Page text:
Michael de Percy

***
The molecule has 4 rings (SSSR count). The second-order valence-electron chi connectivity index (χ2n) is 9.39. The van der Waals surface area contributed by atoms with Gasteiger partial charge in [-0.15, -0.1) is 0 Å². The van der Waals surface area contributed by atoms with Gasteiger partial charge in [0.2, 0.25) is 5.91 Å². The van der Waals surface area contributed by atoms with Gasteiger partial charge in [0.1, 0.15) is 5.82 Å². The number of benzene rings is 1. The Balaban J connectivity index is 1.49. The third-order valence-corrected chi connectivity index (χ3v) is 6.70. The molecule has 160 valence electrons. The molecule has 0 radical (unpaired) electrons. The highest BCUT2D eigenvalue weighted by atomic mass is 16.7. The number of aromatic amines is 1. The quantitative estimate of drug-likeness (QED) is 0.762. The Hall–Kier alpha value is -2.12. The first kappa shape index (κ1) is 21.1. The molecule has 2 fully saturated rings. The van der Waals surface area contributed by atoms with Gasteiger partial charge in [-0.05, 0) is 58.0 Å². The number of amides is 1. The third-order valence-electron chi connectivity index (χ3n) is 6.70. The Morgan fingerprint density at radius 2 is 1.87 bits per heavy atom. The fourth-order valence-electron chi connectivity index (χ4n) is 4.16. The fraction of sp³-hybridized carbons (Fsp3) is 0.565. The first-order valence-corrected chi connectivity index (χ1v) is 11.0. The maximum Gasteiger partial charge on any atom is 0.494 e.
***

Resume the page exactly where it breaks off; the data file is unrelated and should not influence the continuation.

This is the second book of Calvino's work, and the only of his non-fiction works, that I have read. The first was Marcovaldo, a collection of short stories about an Italian peasant who attempts to "reconcile country habits with urban life". I was aware that Calvino was regarded as something of a philosopher, and the title of this work intrigued me after reading Mortimer Adler's How to Read a Book. What I found interesting about Why Read the Classics?, which is effectively a collection of book reviews, is that Calvino cov This is the second book of Calvino's work, and the only of his non-fiction works, that I have read. The first was Marcovaldo, a collection of short stories about an Italian peasant who attempts to "reconcile country habits with urban life". I was aware that Calvino was regarded as something of a philosopher, and the title of this work intrigued me after reading Mortimer Adler's How to Read a Book. What I found interesting about Why Read the Classics?, which is effectively a collection of book reviews, is that Calvino covers from Homer to the present, adding a touch of personal insight into each review, and a depth that is still beyond my reading of the Great Books. Calvino does what I have been doing for some time now (albeit I do this nowhere near as well). I suspect that the individual essays in this collection were written as Calvino read or re-read these classic authors and their books. The first essay, which provides the title of the book, provides Calvino's list of fourteen definitions of a "classic book". In the introduction, the translator, Martin McLaughlin, uses Calvino's definitions to put forward an all-encompassing definition that I find useful in identifying "classic" works with more than just "old" works:A classic work is a work which (like each of Calvino's texts) retains a consciousness of its own modernity without ceasing to be aware of other classic works of the past.Of the thirty-six essays, only eleven of the essays had appeared in English before. This immediately strikes me as fortunate, yet, at the same time, somewhat saddened that there is so much that monolingual readers like myself will never have the opportunity to read. Calvino provides confirmation of Mortimer Adler's view on reading classic works, and justifies my own stance on using my time for a first-hand reading, even though I must admit that a good deal of my learning up until completing my PhD was based on secondary sources (beyond journal articles and historical texts). Calvino suggests that: Reading a classic must also surprise us, when we compare it to the image we previously had of it. That is why we can never recommend enough a first-hand reading of the text itself, avoiding as far as possible secondary bibliography, commentaries, and other interpretations. What I also find interesting is that Calvino explains what I feel when re-reading classic works that I may not have understood when I was younger. For example: When we reread the book in our maturity, we then rediscover these constants which by now form part of our inner mechanisms though we have forgotten where they came from. This leads me to another of Calvino's definitions which rings true:A classic is a book which even when we read it for the first time gives the sense of rereading something we have read before.I have experienced this many times before, however, it was most obvious recently when reading John Stuart Mill and Ruskin. In yet another definition, Calvino explains this further: A classic does not necessarily teach us something that we did not know already; sometimes we discover in a classic something which we had always known (or had always thought we knew) but did not realise that the classic text had said it first (or that the idea was connected with the text in a particular way). And this discovery is also a very gratifying surprise, as is always the case when we learn the source of an idea, or its connection with the text, or who said it first. Again, Calvino justifies my own approach. For example, he says that a "person who derives maximum benefit from a reading of the classics is the one who skilfully alternates classic readings with calibrated doses of contemporary material" (p. 8). That is not to say that I consider myself to be particularly wise. Indeed, Calvino tells me that my reason for alternating classics with contemporary materials might be "the result of an impatient, nervy temperament, of someone constantly irritated and dissatisfied". This is probably closer to the truth. In Calvino's essay on the Odyssey he discusses the nature of folktales. In this way he echoes Aristotle's Poetics. For example, he looks at stories of rags to riches or the more complex riches to rags and back to riches again and how these different types of misfortune are enjoyed by all because these represent "the restoration of an ideal order belonging to the past" (p. 13). In some ways, this explains why I like the classics, yet Calvino warns us that: The contemporary world may be banal and stultifying, but it is always the context in which we have to place ourselves to look either backwards or forwards (p. 8).So Calvino is not simply a "stuck in the mud", but for me, he places the classics in an appropriate context. While much was familiar in these essays, there was also a good deal of work that was unfamiliar to me. Many of these authors did not produce their works in English, hence my unfortunate lack of knowledge. One such author, Stendhal, introduced me to the interesting idea that "liberty and progress... was suffocated by the Restoration" (p. 136), and that Pliny considered there to be a "tacit accord" reached between peoples about "three cultural facts". These include "the adoption of the (Greek and Roman) alphabet; shaving of men's faces by Barber; and the marking of the hours of the day on a sundial" (pp. 44-5). There are some familiar authors too, including Dickens, Tolstoy, Mark Twain, Henry James, Robert Louis Stevenson, Joseph Conrad, and Ernest Hemingway. And I was pleasantly surprised to see that the behaviourist, B.F. Skinner, makes an appearance (p. 116), albeit briefly. There is little to be gained from going over each of the essays, however, I have kept notes that I can return to in accordance with Mortimer Adler's rules for reading. The concluding essay, Parvese and Human Sacrifice, provides an interesting response to politics that is relevant today: ...as though he were shrugging his shoulders because everything is already clear and is not worth expending any more words (p. 263). However, it is "The Philosophy of Raymond Queneau", the second last essay, that concludes the work best for me, in that the written word need not be pompous and unwelcoming, where a writer could make the reader:...feel on the same level as he is, as they were about to play a round of cards with friends... [yet such a writer] is in reality someone with a cultural background that can never be fully explored, the background whose implications and presuppositions, explicit or implicit, one can never exhaust (p. 246). Calvino wrote many other works, including novels and non-fiction, and although I understand he was a very private person, his letters have recently been published. I think I shall read more of his fiction and non-fiction before I delve further into the his private life. But clearly, there is much to be learnt from reading Calvino.